March 29, 2014

Environmental Impacts of Tourism

Wallaby feeding at a private reserve in Granite Gorge, Australia.
© Marcela Torres

by Marcela Torres

All tourism can have positive or negative economic, environmental and social impacts on the destination involved. The Cape Town Declaration (2002) includes as one of its principles for responsible tourism that it should minimize negative impacts. But what are some of these impacts? Let’s start by analyzing the environmental benefits and costs.

Some environmental benefits of tourism include building awareness of the need to protect natural environments and restore damaged habitats. Tourists can also be watchdogs, letting responsible authorities know each time they observe harmful practices in the places they visit.

However, there can also be environmental costs such as the increase of buildings for visitors, generation of wastes, and some impacts of tourist activities. For instance, wildlife observation can interfere with animal populations if certain standards are not applied and feeding wild animals can make them depend on humans.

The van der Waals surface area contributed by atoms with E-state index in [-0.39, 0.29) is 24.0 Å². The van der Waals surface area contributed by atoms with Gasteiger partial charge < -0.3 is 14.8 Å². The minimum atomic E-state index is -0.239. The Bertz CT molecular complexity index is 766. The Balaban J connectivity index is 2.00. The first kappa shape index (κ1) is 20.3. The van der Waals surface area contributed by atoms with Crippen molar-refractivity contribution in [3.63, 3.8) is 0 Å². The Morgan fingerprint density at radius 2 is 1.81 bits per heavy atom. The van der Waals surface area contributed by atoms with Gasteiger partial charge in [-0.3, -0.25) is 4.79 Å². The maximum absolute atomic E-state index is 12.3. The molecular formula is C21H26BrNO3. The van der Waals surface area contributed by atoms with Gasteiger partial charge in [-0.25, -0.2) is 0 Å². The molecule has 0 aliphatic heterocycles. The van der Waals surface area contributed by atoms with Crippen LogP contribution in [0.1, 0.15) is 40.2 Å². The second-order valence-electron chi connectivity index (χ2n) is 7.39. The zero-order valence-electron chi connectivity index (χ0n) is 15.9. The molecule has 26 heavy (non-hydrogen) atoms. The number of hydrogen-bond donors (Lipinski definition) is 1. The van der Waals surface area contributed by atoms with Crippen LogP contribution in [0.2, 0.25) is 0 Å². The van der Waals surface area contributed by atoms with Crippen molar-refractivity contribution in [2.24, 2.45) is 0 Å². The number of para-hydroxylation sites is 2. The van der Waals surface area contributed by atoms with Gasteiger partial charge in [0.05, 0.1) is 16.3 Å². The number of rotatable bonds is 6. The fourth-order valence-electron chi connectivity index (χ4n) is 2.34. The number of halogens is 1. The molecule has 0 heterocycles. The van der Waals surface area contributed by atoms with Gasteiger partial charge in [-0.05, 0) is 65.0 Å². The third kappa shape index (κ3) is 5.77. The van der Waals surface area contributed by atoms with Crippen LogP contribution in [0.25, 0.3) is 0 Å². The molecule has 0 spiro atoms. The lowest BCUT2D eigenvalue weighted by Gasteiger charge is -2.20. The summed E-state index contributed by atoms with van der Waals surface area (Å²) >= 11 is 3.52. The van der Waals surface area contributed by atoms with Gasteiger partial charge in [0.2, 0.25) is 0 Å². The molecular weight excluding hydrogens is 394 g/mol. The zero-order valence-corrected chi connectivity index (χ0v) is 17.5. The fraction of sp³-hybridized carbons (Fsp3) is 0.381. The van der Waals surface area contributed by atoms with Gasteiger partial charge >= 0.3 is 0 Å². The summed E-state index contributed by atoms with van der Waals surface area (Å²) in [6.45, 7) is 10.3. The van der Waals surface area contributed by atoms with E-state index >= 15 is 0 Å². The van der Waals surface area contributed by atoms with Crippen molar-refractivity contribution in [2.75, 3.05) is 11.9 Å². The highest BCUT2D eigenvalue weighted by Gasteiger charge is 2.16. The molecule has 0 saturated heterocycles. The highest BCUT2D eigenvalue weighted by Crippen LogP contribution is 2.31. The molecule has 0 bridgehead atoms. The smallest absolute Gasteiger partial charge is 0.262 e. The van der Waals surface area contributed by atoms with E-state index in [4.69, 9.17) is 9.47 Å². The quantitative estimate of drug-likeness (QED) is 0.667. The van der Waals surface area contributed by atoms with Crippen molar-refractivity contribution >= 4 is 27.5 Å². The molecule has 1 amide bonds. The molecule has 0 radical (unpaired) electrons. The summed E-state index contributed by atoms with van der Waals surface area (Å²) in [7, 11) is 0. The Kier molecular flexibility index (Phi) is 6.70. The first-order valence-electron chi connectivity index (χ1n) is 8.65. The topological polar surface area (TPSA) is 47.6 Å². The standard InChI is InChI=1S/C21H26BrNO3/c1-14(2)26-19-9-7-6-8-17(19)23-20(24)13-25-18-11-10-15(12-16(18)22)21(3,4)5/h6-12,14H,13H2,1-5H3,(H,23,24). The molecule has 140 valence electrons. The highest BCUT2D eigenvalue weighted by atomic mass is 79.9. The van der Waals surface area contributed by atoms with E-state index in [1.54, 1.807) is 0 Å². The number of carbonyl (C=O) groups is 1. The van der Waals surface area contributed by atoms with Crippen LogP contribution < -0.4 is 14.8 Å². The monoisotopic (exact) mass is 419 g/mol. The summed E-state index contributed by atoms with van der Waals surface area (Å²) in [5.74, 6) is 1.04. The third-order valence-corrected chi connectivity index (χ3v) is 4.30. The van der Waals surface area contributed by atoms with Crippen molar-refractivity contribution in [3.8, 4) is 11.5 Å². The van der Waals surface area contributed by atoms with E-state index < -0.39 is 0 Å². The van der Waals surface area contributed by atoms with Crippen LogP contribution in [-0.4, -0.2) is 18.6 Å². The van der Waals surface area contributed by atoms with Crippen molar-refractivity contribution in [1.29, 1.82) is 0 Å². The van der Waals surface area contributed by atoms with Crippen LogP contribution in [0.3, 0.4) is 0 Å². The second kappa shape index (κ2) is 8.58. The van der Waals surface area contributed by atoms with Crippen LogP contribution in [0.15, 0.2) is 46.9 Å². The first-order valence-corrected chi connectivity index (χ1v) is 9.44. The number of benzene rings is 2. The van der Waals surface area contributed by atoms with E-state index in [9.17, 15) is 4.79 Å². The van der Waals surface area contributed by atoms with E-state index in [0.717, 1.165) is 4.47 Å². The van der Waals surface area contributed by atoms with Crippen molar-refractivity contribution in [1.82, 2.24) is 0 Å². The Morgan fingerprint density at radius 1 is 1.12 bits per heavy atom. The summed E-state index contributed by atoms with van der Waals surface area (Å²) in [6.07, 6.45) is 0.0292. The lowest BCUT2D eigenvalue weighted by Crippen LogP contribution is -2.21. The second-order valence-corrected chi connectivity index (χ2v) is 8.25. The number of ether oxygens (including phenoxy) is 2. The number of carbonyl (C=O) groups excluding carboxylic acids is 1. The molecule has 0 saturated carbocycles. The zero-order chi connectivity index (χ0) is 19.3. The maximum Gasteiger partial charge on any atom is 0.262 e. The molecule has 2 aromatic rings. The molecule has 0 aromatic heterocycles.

Hiking can also damage the soil if visitors do not stick to established trails. Also, occasionally visitors can introduce exotic species, such as domestic animals or grasses that can become invasive and compete with native plants and animals.

How can these environmental costs be avoided? By adequate planning in the tourism destinations and through environmental interpretation and education to visitors following, at least, the Code of Ethics for the Responsible Tourist and Traveler prepared by the United Nations World Tourism Organization (UNWTO).

This entry was originally posted by the author on June 30, 2011.

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